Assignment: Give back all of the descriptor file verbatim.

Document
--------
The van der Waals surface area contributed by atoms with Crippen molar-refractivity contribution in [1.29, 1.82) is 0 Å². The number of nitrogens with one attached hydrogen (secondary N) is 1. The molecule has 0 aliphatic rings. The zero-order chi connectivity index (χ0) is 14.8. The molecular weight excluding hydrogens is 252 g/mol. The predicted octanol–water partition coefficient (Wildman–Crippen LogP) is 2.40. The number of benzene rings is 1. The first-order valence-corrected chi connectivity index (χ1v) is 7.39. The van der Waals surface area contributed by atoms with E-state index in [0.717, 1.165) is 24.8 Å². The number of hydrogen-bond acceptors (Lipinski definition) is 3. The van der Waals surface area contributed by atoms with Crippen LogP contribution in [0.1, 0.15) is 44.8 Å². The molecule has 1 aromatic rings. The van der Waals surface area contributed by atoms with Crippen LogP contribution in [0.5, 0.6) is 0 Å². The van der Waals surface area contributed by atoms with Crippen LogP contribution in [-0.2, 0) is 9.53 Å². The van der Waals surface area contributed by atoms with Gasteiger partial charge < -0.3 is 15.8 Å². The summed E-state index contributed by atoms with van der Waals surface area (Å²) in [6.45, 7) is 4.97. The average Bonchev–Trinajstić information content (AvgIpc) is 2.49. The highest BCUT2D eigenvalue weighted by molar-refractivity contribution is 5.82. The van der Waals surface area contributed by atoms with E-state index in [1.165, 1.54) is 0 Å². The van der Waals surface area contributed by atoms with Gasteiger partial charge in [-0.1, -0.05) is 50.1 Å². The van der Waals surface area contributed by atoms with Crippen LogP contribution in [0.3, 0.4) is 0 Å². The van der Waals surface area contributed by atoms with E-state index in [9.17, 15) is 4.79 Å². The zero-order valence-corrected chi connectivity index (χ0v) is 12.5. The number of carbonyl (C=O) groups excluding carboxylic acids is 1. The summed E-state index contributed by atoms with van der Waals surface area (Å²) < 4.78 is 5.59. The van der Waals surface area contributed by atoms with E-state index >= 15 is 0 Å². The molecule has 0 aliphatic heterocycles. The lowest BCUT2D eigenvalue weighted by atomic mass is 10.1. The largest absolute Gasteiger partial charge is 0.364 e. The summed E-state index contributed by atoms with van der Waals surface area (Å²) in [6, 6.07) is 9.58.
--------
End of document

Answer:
The van der Waals surface area contributed by atoms with Crippen molar-refractivity contribution in [1.29, 1.82) is 0 Å². The number of nitrogens with one attached hydrogen (secondary N) is 1. The molecule has 0 aliphatic rings. The zero-order chi connectivity index (χ0) is 14.8. The molecular weight excluding hydrogens is 252 g/mol. The predicted octanol–water partition coefficient (Wildman–Crippen LogP) is 2.40. The number of benzene rings is 1. The first-order valence-corrected chi connectivity index (χ1v) is 7.39. The van der Waals surface area contributed by atoms with E-state index in [0.717, 1.165) is 24.8 Å². The number of hydrogen-bond acceptors (Lipinski definition) is 3. The van der Waals surface area contributed by atoms with Crippen LogP contribution in [0.1, 0.15) is 44.8 Å². The molecule has 1 aromatic rings. The van der Waals surface area contributed by atoms with Crippen LogP contribution in [0.5, 0.6) is 0 Å². The van der Waals surface area contributed by atoms with Crippen LogP contribution in [-0.2, 0) is 9.53 Å². The van der Waals surface area contributed by atoms with Gasteiger partial charge < -0.3 is 15.8 Å². The summed E-state index contributed by atoms with van der Waals surface area (Å²) in [6.45, 7) is 4.97. The average Bonchev–Trinajstić information content (AvgIpc) is 2.49. The highest BCUT2D eigenvalue weighted by molar-refractivity contribution is 5.82. The van der Waals surface area contributed by atoms with E-state index in [1.165, 1.54) is 0 Å². The van der Waals surface area contributed by atoms with Gasteiger partial charge in [-0.1, -0.05) is 50.1 Å². The van der Waals surface area contributed by atoms with Crippen LogP contribution in [0.3, 0.4) is 0 Å². The van der Waals surface area contributed by atoms with E-state index in [9.17, 15) is 4.79 Å². The zero-order valence-corrected chi connectivity index (χ0v) is 12.5. The number of carbonyl (C=O) groups excluding carboxylic acids is 1. The summed E-state index contributed by atoms with van der Waals surface area (Å²) < 4.78 is 5.59. The van der Waals surface area contributed by atoms with E-state index >= 15 is 0 Å². The molecule has 0 aliphatic heterocycles. The lowest BCUT2D eigenvalue weighted by atomic mass is 10.1. The largest absolute Gasteiger partial charge is 0.364 e. The summed E-state index contributed by atoms with van der Waals surface area (Å²) in [6, 6.07) is 9.58.